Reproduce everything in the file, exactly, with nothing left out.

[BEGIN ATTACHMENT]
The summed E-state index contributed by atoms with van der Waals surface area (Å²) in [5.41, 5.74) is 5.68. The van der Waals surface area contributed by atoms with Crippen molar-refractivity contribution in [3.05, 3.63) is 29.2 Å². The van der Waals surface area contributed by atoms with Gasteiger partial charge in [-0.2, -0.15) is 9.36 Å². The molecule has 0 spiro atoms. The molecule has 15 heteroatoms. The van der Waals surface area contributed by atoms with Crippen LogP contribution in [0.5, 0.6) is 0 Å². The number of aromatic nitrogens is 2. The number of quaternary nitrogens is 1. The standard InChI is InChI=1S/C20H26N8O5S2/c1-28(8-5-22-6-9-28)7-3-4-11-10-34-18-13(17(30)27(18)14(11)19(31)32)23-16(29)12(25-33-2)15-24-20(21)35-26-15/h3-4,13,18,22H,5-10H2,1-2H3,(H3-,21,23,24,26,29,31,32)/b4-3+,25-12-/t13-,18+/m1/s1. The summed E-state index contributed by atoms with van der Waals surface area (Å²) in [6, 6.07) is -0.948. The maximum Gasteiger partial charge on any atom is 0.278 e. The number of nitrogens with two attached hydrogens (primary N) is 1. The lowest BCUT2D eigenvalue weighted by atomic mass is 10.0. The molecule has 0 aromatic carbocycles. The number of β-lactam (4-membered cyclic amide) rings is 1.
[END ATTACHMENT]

The summed E-state index contributed by atoms with van der Waals surface area (Å²) in [5.41, 5.74) is 5.68. The van der Waals surface area contributed by atoms with Crippen molar-refractivity contribution in [3.05, 3.63) is 29.2 Å². The van der Waals surface area contributed by atoms with Gasteiger partial charge in [-0.2, -0.15) is 9.36 Å². The molecule has 0 spiro atoms. The molecule has 15 heteroatoms. The van der Waals surface area contributed by atoms with Crippen LogP contribution in [0.5, 0.6) is 0 Å². The number of aromatic nitrogens is 2. The number of quaternary nitrogens is 1. The standard InChI is InChI=1S/C20H26N8O5S2/c1-28(8-5-22-6-9-28)7-3-4-11-10-34-18-13(17(30)27(18)14(11)19(31)32)23-16(29)12(25-33-2)15-24-20(21)35-26-15/h3-4,13,18,22H,5-10H2,1-2H3,(H3-,21,23,24,26,29,31,32)/b4-3+,25-12-/t13-,18+/m1/s1. The summed E-state index contributed by atoms with van der Waals surface area (Å²) in [6, 6.07) is -0.948. The maximum Gasteiger partial charge on any atom is 0.278 e. The number of nitrogens with two attached hydrogens (primary N) is 1. The lowest BCUT2D eigenvalue weighted by atomic mass is 10.0. The molecule has 0 aromatic carbocycles. The number of β-lactam (4-membered cyclic amide) rings is 1.